Making meaning of service-learning: the power of direct service and reflection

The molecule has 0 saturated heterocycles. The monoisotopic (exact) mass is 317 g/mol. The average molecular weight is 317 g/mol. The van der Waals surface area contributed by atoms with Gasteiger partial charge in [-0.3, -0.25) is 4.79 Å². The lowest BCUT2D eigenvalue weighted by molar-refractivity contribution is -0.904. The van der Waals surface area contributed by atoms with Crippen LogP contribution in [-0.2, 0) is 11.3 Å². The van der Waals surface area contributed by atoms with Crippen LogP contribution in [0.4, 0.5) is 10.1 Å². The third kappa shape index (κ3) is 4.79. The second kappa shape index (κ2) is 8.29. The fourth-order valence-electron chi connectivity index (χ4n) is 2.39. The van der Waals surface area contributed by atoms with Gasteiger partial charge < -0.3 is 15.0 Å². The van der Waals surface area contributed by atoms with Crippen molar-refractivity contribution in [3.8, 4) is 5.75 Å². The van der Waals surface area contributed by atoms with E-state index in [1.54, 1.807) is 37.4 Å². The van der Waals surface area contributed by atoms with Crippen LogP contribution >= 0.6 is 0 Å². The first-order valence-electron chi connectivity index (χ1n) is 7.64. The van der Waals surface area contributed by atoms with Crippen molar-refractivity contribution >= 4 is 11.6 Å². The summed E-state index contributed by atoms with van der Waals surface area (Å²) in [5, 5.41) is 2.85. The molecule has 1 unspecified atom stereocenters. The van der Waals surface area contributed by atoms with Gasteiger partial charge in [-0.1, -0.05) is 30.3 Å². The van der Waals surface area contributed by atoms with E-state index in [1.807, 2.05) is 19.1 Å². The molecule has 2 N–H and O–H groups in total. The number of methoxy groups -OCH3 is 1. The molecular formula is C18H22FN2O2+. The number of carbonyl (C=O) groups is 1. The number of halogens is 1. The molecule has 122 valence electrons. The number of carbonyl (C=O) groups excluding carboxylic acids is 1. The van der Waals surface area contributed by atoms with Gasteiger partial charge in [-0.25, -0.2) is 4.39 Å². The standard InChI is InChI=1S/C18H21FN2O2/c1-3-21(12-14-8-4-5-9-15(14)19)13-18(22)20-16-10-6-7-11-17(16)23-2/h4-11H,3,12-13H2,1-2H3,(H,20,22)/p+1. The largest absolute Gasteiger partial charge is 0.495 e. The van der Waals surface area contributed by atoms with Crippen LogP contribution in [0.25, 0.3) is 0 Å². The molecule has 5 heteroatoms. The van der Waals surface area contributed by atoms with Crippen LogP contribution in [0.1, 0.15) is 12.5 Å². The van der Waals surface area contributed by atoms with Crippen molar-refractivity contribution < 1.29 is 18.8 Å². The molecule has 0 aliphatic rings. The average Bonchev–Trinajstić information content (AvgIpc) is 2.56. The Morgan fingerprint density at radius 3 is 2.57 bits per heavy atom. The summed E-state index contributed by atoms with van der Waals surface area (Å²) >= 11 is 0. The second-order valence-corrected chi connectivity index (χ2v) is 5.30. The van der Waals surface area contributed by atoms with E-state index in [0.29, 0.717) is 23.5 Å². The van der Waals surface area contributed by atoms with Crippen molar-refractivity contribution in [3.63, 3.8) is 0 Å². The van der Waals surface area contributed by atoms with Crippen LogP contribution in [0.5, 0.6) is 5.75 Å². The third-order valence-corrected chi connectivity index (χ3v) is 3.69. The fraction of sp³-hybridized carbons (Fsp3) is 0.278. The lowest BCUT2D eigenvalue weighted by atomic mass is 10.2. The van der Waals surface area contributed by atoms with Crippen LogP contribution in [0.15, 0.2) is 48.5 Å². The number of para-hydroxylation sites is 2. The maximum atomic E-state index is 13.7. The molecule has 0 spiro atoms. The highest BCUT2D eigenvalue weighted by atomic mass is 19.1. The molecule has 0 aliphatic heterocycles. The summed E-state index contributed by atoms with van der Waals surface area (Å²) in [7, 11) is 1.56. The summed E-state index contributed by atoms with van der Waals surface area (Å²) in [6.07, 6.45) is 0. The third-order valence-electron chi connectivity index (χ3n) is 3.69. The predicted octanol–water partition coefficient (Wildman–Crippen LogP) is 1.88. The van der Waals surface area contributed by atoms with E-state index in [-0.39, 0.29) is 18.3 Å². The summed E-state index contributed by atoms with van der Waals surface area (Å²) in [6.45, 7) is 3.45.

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[ACCESS RESTRICTED TO THE UNIVERSITY OF MISSOURI AT AUTHOR'S REQUEST.] The purpose of this qualitative case study was to understand student self described meaning of their individual participation in service-learning and to enhance current research on service-learning in higher education. The findings were derived from the analysis in-depth interviews with 11 participants, final reflection papers, participant surveys and course syllabi. Findings indicated that students made meaning of their service-learning through direct service or interactions with staff and clients at their service-learning sites, providing them with a new understanding and varying degrees of personal transformation in their thinking about service-learning, specific populations, and themselves. Participants expressed a new commitment and moreover, a collective responsibility to give back to the community, but not a strong enough desire and commitment to actively engages in subsequent service. The results from the study substantiated the importance of reflection in service-learning. Furthermore, participants made meaning of their service-learning through connecting two of the course topics to their service-learning, thus enhancing their understanding and application of these two pieces of course content. This study provides education professionals with insight into structuring quality service-learning courses.
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